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And your point is?

Actually, of more immediate concern: what's your plan? Do we need to alert the authorities..?!

I can't work out whether it's the cost or your mother's state of mind that are troubling you more.

If it's the cost: why are you paying it?

If it's your mother's state of mind: how does a lady with children plural come to feel so alone in life? And what might you do to ameliorate that, if you want to?

I have to disagree that our society and the medical profession - I'd say, rather than industry - and the health care industry and policy makers within governments have not fully debated the ins and outs of longevity, quality of life, and cost of care. I sometimes feel that, in between elections at least, we debate almost nothing else. There have even been attempts to quantify: I cite the unit known as the QALY (Quality Adjusted Life Year) which is used in determining value for money in public health decisions; it really is, I have not made this up, and neither did Jonathan Coe in his novel "What A Carve Up" although I think a lot of readers imagined he was being satirical.

But you seem to be wistfully longing for the debate to come to a practical conclusion, with an agenda attached; and how can there ever be one?

Idly musing - why pick 90? Why not 80? Why not 70? What criteria are you using to determine the value of an individual life?

I wonder what triggered your post, whether it's anxieties about future financing or if you'd just got back from seeing your mother and felt wretched on her behalf. I'm sorry for it, either way. There is an awful lot of anguish being suffered out there.
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Agreed. I have no interest being around past 80, especially if I’m in poor health.
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I agree with Gershun, it is really not up to us.
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But can you afford to move to Belgium?

I don't mean to get religious but I think God predetermines how many years we live on this earth. So, if you die when you are 60 or live to be 115 it's not really up to you, the healthcare system or anything else.

Having said that, I agree. My Hubs is always saying to me "you and I are gonna live a long time" and I always reply, I'll be fine dying at 80 or somewhere thereabouts. I may change my mind when I'm 80. We'll see.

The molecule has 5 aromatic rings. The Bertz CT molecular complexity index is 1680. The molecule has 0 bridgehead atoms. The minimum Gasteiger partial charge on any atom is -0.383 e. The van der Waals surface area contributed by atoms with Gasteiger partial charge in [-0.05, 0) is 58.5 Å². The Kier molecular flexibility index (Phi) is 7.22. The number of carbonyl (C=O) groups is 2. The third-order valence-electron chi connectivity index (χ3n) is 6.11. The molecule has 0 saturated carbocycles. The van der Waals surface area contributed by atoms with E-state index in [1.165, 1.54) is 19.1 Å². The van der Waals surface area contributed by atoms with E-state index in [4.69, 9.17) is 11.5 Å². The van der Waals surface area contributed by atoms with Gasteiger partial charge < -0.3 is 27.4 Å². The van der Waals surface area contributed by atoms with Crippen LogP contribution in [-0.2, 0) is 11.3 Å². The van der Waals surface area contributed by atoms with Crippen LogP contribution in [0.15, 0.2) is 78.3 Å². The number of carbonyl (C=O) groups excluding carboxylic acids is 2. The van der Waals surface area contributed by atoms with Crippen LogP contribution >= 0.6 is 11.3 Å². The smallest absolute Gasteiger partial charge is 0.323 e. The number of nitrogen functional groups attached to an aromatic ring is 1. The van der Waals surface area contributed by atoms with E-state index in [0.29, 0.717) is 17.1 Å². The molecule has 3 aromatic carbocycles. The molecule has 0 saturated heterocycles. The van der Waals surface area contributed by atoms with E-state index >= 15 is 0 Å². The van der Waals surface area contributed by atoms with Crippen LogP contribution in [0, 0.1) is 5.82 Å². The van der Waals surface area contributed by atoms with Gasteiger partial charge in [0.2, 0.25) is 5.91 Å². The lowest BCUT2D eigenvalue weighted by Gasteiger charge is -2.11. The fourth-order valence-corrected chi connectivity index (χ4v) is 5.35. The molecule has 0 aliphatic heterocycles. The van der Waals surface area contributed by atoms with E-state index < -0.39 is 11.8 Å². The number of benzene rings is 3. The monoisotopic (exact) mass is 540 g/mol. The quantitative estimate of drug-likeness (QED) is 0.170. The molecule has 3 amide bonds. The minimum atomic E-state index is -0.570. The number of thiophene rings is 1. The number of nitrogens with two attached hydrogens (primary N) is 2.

I know my Mom was ready to go for a few years before she finally went to be with her Lord. I guess he wasn't finished with her. I know I held on to her with all my might and was responsible for bringing her back from the brink of death a few times. Sometimes I think I was being selfish and should have just left her to die but who can do that? Not me.
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I am only 36 and I don't want to live that long. Longevity runs in both sides of the family if you are a woman in my family. Both great grandmothers lived into their 90's. They drank, smoked like chimneys and are whatever they wanted and their mothers did the same (but only lived to be in their 80's). They had said living so long can be it's own hell, you outlive your spouse, outlive most or all of your friends, your body is falling apart faster than you want and there isn't much that does hold your interest. Think about it, at the age of 90 and beyond, you've done pretty much everything.
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Tom - Thoughts like that spin around in my head sometimes. But I never articulated them the way you just did. Food for thought.
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I can't speak for anyone else. I know that personally I wouldn't want to live that long. I recently watched a youtube video on a 104 yr. old man in Belgium ( a right to die country). He decided there was no point to living any longer, signed some papers, received some pills, took them and died. If I ever live that long, I'll move to Belgium